It's ugly out there. Sporting events suspended or canceled. Cruises canceled. Concerns about a passenger traveling through JFK. Travel plans greatly restricted. Schools closing. Black market toilet paper dealing.
Okay, so I made that last one up, but you get the idea.
The markets are feeling the pain yet again. The second limit down 7% halt intraday in a week. It feels surreal. There's no hiding today. The only thing green on my screens are a few Coronavirus plays, Zoom (ZM) and Slack (WORK) . Of course, that doesn't include inverse or volatility ETFs, but that goes without saying.
From talking to different people around the U.S. last night, just friends and family, but in many different industries, the work-at-home still seems like the play. Citrix (CTXS) isn't holding up well today, so that mention from yesterday probably won't get the end of the week trigger I would need to consider it on the long side of the ledge.
I find Slack in a similar situation to Citrix. I'm exploring a trade idea or two on Real Money Pro today, but I'll admit doing much is challenging. There's a setup there for Slack, but anticipation has been the death of a trader in this market. Anticipating a bounce may have won the day once or twice, but it has lost the war if you weren't a quick and willing seller. There's been absolutely no need to offer yourself up as the sacrificial lamb first buyer. Be all right with the knowledge that you won't catch the bottom. Many of those who have already tried now lay slain on the market battlefield. A "relief" rally won't get most of them back to breakeven.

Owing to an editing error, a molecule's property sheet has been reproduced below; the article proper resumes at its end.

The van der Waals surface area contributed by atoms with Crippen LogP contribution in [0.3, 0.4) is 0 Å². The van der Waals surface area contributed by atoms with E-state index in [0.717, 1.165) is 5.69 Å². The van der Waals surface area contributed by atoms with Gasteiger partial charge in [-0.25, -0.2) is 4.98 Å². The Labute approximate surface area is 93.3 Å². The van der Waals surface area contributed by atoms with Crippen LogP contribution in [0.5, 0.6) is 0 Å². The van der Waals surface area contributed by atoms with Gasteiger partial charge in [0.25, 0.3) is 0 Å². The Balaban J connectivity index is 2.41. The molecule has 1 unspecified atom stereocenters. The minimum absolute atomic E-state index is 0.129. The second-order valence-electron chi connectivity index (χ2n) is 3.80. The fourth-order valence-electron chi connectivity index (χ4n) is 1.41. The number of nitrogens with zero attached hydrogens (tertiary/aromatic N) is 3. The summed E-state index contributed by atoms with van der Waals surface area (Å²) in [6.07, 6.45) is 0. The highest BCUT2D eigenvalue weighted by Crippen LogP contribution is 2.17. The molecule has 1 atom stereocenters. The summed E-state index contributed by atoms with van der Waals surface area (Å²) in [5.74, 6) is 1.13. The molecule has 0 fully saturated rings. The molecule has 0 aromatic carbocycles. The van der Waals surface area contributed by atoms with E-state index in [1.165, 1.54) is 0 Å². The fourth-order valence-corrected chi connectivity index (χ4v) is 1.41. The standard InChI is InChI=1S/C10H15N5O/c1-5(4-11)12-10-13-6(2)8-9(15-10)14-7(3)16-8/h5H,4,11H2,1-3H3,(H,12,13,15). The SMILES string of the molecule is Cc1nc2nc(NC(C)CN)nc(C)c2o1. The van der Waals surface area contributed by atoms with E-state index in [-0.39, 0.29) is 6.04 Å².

And where is their stop? I'm guessing we've reached a point where they are not committed with no stop in play. Trades have become investments. Investments have become built on hopes and prayers.
For several weeks, my view has been to go home each night with my trading account in all cash or nearly all cash (greater than 80%), and I continue to espouse that view. Still, I think we are getting to a much more constructive area to consider long-side trade ideas. I have $253-$255 as one area of support for the SPDR and $230 to $235 as the other. Given where that lower-end range sits, you might understand why I'm not trying to call a bottom or catch the knife yet. That's still 10%, which likely equates to 20% to 35% in high growth and momentum names like the ones I like to trade.
The new market paradigm is firmly in place. We know dip-buying is no longer being rewarded. Mistakes, long or short, are not being forgiven. Capital preservation should still be your top priority. This too shall pass. Your job is to make sure you are in a position to take advantage when it does.